By Juan Montes / Wall Street Journal
Mexico’s government is gaining the upper hand against a militant teacher’s group in the southern state of Oaxaca, an opponent that has long proved just as hard to corral as billionaire scofflaws and powerful drug cartels.
In recent weeks, the federal and state governments, seeking to implement a signal overhaul of education, fired and replaced some 300 members of a powerful group of dissident teachers from their management positions at Oaxaca’s education agency. The group, the National Coordinator of Educational Workers or CNTE, has for decades controlled hiring in public education there and in some of Mexico’s other poorest states, including through practices like selling teacher posts and engaging in violent and disruptive protests.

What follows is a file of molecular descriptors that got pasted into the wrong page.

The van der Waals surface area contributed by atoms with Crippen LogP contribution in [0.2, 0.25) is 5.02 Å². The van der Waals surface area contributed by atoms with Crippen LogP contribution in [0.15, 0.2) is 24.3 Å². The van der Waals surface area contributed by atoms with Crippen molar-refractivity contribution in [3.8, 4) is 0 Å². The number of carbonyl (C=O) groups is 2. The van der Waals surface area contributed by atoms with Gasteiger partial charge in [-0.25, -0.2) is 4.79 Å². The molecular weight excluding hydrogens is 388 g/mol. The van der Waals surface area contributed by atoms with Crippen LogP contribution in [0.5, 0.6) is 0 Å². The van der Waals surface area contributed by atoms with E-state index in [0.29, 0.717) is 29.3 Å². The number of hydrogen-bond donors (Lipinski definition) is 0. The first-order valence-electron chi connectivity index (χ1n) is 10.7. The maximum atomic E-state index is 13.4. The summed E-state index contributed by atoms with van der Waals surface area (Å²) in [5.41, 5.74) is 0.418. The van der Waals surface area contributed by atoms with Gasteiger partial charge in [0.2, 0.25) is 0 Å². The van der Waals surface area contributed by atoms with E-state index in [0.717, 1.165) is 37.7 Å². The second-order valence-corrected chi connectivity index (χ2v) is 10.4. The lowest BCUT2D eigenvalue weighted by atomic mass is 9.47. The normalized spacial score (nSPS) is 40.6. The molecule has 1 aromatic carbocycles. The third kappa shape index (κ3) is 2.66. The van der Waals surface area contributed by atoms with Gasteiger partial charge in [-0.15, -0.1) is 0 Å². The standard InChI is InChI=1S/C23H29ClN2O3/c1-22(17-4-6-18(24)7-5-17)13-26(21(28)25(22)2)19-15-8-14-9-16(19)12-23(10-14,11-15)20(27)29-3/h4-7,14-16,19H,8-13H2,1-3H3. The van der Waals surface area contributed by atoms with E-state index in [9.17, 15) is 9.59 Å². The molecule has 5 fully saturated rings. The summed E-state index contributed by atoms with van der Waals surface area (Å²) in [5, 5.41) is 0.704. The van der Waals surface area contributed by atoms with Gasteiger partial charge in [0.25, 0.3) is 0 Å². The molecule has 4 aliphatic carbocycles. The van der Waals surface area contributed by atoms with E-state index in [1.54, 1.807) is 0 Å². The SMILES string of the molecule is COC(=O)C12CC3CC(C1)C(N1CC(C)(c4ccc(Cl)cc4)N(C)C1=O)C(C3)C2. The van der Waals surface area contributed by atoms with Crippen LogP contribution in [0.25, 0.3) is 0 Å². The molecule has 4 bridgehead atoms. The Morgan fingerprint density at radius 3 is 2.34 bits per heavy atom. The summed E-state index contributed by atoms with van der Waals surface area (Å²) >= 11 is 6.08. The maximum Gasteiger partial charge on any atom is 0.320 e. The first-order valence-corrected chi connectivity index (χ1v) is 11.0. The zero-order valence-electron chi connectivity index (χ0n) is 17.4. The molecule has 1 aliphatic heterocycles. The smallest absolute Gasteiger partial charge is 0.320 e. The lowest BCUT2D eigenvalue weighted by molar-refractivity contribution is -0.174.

On Wednesday, pressure against the group mounted when Mexico’s attorney general office confirmed that two judges have ordered the arrest of 15 CNTE teachers in Oaxaca on charges of trying to disrupt June mid-term parliamentary elections. Lawyers for the teachers say they will file for an injunction.
The moves are part of a push by the government to face down the dissident teachers, who have gone on strike almost every year since the late 1970s, often paralyzing sections of the country and leaving millions of children without classes.